Being a Texas girl myself, I’m partial to Leann Sweeney’s Yellow Rose Mysteries and I’m thrilled she’s guest blogging for us today about shaking things up! ~Sara
Changing Series Characters’ Lives
by Leann Sweeney
As I was writing the fourth book in the Yellow Rose Mystery series (NAL/Signet) I was experiencing a difficult time in my life. I had been diagnosed with chronic Lyme Disease and was faced with the fact that I couldn’t do what I used to do, that energy was a precious commodity and that a pain-free life might be impossible. Perhaps that was when I realized that art must indeed reflect life and change, even though some of that change is neither welcomed or anticipated. If I didn’t write books that reflected the reality of change, my characters could not grow and stretch and remain interesting.
I was worried my editor would not agree, that her approach might be “if it ain’t broken don’t fix it,” but I should not have been concerned. She gave me the freedom to do what I wanted, to shake things up a little, to make the series reflect a continuum of accumulated experiences by my characters that will affect them in each succeeding book. In other words, she supported my need to make them more alive and more emotionally accessible to the reader.
But the challenge of change in a series became evident as I struggled through writing the book. In real life, events like a car wreck or a horrible accident, can lead to stress and sleepless nights and all sorts of awful consequences, but in fiction, the story must remain central and any changes the characters go through have to be integral to the plot. Otherwise, those changes will have no context. The car wreck or accident or loss of a loved one in fiction must move the story forward and just as important, move the series forward. I found that to be a new challenge in this huge learning curve called being a writer.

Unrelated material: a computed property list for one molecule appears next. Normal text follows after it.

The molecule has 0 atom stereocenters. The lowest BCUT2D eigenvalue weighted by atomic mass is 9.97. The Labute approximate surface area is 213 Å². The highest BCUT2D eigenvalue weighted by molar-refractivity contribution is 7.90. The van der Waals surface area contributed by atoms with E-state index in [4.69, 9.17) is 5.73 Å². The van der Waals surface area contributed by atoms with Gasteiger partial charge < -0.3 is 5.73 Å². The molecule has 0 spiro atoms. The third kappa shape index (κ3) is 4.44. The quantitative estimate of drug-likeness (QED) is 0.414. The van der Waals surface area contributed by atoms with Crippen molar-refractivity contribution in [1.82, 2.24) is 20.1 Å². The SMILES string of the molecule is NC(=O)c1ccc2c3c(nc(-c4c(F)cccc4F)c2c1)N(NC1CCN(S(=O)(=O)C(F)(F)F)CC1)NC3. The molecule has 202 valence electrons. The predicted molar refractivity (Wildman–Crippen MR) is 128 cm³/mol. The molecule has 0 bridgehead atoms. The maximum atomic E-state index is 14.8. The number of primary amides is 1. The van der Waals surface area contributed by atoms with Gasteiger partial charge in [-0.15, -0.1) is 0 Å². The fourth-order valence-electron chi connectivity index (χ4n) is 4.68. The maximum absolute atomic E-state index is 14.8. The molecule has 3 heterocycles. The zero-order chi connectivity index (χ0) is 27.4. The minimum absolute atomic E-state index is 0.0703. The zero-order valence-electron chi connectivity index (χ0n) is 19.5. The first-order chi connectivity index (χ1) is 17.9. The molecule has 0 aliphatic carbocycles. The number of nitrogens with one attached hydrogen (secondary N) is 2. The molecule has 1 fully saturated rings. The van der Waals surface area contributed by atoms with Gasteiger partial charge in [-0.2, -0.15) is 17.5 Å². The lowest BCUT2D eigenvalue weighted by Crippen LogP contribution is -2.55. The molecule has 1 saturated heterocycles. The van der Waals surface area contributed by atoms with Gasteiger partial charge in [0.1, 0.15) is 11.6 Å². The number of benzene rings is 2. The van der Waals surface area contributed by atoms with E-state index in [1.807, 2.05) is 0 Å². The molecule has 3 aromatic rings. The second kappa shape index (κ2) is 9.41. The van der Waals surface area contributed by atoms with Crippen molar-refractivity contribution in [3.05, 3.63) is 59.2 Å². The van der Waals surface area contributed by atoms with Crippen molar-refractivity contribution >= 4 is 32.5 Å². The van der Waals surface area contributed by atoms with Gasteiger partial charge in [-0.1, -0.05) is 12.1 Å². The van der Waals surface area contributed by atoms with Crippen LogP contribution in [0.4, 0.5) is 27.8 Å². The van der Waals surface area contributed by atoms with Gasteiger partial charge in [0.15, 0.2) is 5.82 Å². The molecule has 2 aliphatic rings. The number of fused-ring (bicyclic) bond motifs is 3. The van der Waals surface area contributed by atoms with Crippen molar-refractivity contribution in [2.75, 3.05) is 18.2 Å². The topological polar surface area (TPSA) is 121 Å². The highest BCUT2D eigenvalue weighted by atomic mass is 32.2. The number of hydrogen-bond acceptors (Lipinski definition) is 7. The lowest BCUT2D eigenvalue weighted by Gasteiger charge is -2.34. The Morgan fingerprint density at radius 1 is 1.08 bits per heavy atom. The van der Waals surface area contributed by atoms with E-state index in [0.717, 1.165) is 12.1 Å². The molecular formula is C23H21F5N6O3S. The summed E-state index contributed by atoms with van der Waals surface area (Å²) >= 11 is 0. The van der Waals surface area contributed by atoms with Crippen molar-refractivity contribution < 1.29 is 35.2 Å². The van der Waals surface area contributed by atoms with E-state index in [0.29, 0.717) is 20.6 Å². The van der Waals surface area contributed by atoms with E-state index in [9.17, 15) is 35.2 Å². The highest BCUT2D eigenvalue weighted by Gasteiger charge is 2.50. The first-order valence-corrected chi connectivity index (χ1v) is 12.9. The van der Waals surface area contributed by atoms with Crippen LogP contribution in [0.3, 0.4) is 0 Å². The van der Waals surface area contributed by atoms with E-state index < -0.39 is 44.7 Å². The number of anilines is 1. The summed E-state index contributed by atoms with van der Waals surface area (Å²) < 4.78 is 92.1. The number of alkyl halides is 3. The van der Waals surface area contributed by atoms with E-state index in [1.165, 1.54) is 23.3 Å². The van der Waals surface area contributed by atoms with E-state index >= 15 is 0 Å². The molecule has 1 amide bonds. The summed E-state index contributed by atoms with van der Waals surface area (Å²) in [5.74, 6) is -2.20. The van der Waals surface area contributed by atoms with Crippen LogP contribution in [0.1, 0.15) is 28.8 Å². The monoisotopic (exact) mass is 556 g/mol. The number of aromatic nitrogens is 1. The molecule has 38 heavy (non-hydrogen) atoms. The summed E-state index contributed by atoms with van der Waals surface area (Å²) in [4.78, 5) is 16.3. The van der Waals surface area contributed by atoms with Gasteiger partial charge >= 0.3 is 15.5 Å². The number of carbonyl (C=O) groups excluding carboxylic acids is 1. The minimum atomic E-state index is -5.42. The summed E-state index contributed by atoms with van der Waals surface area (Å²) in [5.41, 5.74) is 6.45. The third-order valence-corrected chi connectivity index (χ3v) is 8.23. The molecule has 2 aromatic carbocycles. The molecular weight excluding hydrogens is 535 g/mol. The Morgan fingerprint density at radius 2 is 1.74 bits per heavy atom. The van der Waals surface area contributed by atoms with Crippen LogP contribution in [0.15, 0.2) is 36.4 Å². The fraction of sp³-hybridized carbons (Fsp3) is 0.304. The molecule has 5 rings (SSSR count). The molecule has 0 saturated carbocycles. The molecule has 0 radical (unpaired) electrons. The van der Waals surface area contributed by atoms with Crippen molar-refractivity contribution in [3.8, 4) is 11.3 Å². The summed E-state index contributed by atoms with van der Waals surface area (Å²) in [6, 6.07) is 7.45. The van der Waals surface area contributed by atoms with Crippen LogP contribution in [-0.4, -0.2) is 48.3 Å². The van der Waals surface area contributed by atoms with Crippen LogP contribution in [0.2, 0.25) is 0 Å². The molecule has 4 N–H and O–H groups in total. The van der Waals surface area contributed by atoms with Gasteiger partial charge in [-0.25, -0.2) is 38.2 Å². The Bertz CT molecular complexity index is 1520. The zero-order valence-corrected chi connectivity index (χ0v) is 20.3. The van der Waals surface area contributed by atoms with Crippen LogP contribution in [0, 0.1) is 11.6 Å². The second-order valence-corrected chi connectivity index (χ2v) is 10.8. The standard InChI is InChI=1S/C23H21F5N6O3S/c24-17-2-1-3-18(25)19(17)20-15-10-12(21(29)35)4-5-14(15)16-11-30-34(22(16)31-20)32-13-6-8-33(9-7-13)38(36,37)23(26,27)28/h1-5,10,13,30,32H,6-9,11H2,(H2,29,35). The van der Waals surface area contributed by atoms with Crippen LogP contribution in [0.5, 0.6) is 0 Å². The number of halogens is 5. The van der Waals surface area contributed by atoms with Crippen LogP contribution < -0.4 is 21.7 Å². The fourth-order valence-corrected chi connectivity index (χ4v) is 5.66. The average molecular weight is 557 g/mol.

Then there are the readers to consider. After three books, I have received many letters and e-mails of support and I don’t want to let those folks down with a sub-par book. My fictional world must remain stable to a certain extent or I will risk losing that fan base. Characters, though challenged by difficulty, must retain their core values. They must respond like real humans—but in a way that the readers can accept. Even though I have sat through numerous panel discussions on “keeping your series fresh” I never realized how challenging this could be.
Shoot From the Lip will be out January 2nd and pre-publication reviews have been positive, but the real judges will be the readers. Now, I am working on the 5th book in the series and have discovered the challenges haven’t ended. As with the difficulties of real life we all face, so it is with these fictional characters I created and molded and did things to—gosh that sounds awful! But they carry on, they deal with each day as it comes, days that are far more interesting than my own, thank goodness. But one thing has not changed. Abby will always make me smile and want to enter her world over and over. I hope that’s true for my readers as well.